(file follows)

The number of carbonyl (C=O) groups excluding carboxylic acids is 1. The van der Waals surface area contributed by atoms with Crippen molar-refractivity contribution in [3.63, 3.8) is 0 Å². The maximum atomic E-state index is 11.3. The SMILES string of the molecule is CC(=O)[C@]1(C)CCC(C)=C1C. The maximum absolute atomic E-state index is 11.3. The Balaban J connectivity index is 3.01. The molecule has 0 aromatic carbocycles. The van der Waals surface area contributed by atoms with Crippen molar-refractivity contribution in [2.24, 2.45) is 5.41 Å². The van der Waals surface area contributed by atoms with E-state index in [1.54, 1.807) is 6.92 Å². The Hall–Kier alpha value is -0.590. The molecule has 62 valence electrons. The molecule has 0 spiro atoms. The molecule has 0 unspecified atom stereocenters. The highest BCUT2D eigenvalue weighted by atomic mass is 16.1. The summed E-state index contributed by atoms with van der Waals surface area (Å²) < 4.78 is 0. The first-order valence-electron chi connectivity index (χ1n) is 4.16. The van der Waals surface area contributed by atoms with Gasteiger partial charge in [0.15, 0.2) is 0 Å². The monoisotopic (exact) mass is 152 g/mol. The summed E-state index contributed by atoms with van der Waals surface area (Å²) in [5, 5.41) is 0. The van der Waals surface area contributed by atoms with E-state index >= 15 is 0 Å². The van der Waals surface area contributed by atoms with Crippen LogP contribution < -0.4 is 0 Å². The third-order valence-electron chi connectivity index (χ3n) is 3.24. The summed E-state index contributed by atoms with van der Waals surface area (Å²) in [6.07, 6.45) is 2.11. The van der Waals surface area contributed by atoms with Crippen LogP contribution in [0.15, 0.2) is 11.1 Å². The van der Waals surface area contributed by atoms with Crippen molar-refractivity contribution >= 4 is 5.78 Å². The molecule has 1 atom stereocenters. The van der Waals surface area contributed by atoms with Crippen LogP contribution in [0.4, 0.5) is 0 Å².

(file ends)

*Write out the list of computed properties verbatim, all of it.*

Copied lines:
The number of carbonyl (C=O) groups excluding carboxylic acids is 1. The van der Waals surface area contributed by atoms with Crippen molar-refractivity contribution in [3.63, 3.8) is 0 Å². The maximum atomic E-state index is 11.3. The SMILES string of the molecule is CC(=O)[C@]1(C)CCC(C)=C1C. The maximum absolute atomic E-state index is 11.3. The Balaban J connectivity index is 3.01. The molecule has 0 aromatic carbocycles. The van der Waals surface area contributed by atoms with Crippen molar-refractivity contribution in [2.24, 2.45) is 5.41 Å². The van der Waals surface area contributed by atoms with E-state index in [1.54, 1.807) is 6.92 Å². The Hall–Kier alpha value is -0.590. The molecule has 62 valence electrons. The molecule has 0 spiro atoms. The molecule has 0 unspecified atom stereocenters. The highest BCUT2D eigenvalue weighted by atomic mass is 16.1. The summed E-state index contributed by atoms with van der Waals surface area (Å²) < 4.78 is 0. The first-order valence-electron chi connectivity index (χ1n) is 4.16. The van der Waals surface area contributed by atoms with Gasteiger partial charge in [0.15, 0.2) is 0 Å². The monoisotopic (exact) mass is 152 g/mol. The summed E-state index contributed by atoms with van der Waals surface area (Å²) in [5, 5.41) is 0. The van der Waals surface area contributed by atoms with E-state index >= 15 is 0 Å². The van der Waals surface area contributed by atoms with Crippen LogP contribution < -0.4 is 0 Å². The third-order valence-electron chi connectivity index (χ3n) is 3.24. The summed E-state index contributed by atoms with van der Waals surface area (Å²) in [6.07, 6.45) is 2.11. The van der Waals surface area contributed by atoms with Crippen LogP contribution in [0.15, 0.2) is 11.1 Å². The van der Waals surface area contributed by atoms with Crippen molar-refractivity contribution >= 4 is 5.78 Å². The molecule has 1 atom stereocenters. The van der Waals surface area contributed by atoms with Crippen LogP contribution in [0.4, 0.5) is 0 Å².